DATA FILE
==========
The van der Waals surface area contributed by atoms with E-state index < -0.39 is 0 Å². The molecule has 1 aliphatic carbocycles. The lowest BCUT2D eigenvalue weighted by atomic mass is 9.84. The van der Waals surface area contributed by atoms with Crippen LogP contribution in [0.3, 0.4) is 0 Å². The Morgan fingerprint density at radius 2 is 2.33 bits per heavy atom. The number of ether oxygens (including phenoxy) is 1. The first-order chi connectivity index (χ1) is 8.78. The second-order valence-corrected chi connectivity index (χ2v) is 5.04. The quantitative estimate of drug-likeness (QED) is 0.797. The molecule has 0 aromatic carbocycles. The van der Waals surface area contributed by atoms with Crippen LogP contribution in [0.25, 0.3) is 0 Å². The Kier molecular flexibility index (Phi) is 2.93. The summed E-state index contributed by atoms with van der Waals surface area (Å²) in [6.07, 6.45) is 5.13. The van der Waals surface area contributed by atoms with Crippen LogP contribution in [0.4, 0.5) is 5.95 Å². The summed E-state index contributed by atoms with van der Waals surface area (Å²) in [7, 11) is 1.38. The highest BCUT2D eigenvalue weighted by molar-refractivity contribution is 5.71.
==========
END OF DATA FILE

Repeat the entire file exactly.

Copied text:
The van der Waals surface area contributed by atoms with E-state index < -0.39 is 0 Å². The molecule has 1 aliphatic carbocycles. The lowest BCUT2D eigenvalue weighted by atomic mass is 9.84. The van der Waals surface area contributed by atoms with Crippen LogP contribution in [0.3, 0.4) is 0 Å². The Morgan fingerprint density at radius 2 is 2.33 bits per heavy atom. The number of ether oxygens (including phenoxy) is 1. The first-order chi connectivity index (χ1) is 8.78. The second-order valence-corrected chi connectivity index (χ2v) is 5.04. The quantitative estimate of drug-likeness (QED) is 0.797. The molecule has 0 aromatic carbocycles. The van der Waals surface area contributed by atoms with Crippen LogP contribution in [0.25, 0.3) is 0 Å². The Kier molecular flexibility index (Phi) is 2.93. The summed E-state index contributed by atoms with van der Waals surface area (Å²) in [6.07, 6.45) is 5.13. The van der Waals surface area contributed by atoms with Crippen LogP contribution in [0.4, 0.5) is 5.95 Å². The summed E-state index contributed by atoms with van der Waals surface area (Å²) in [7, 11) is 1.38. The highest BCUT2D eigenvalue weighted by molar-refractivity contribution is 5.71.